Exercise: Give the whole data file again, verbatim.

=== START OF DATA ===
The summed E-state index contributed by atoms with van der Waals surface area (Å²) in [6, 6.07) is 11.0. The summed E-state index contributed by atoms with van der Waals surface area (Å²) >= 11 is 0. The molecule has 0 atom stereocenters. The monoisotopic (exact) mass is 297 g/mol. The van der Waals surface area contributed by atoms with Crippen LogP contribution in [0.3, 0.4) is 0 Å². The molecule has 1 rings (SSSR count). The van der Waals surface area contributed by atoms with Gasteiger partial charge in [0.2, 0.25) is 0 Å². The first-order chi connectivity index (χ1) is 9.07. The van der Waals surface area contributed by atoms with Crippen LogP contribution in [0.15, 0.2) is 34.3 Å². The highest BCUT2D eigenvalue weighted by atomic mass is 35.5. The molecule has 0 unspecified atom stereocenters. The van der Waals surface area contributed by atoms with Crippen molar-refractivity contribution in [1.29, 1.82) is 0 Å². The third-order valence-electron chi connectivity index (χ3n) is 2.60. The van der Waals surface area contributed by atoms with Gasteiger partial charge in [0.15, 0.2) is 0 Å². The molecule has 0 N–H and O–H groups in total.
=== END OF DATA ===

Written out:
The summed E-state index contributed by atoms with van der Waals surface area (Å²) in [6, 6.07) is 11.0. The summed E-state index contributed by atoms with van der Waals surface area (Å²) >= 11 is 0. The molecule has 0 atom stereocenters. The monoisotopic (exact) mass is 297 g/mol. The van der Waals surface area contributed by atoms with Crippen LogP contribution in [0.3, 0.4) is 0 Å². The molecule has 1 rings (SSSR count). The van der Waals surface area contributed by atoms with Gasteiger partial charge in [0.2, 0.25) is 0 Å². The first-order chi connectivity index (χ1) is 9.07. The van der Waals surface area contributed by atoms with Crippen LogP contribution in [0.15, 0.2) is 34.3 Å². The highest BCUT2D eigenvalue weighted by atomic mass is 35.5. The molecule has 0 unspecified atom stereocenters. The van der Waals surface area contributed by atoms with Crippen molar-refractivity contribution in [1.29, 1.82) is 0 Å². The third-order valence-electron chi connectivity index (χ3n) is 2.60. The van der Waals surface area contributed by atoms with Gasteiger partial charge in [0.15, 0.2) is 0 Å². The molecule has 0 N–H and O–H groups in total.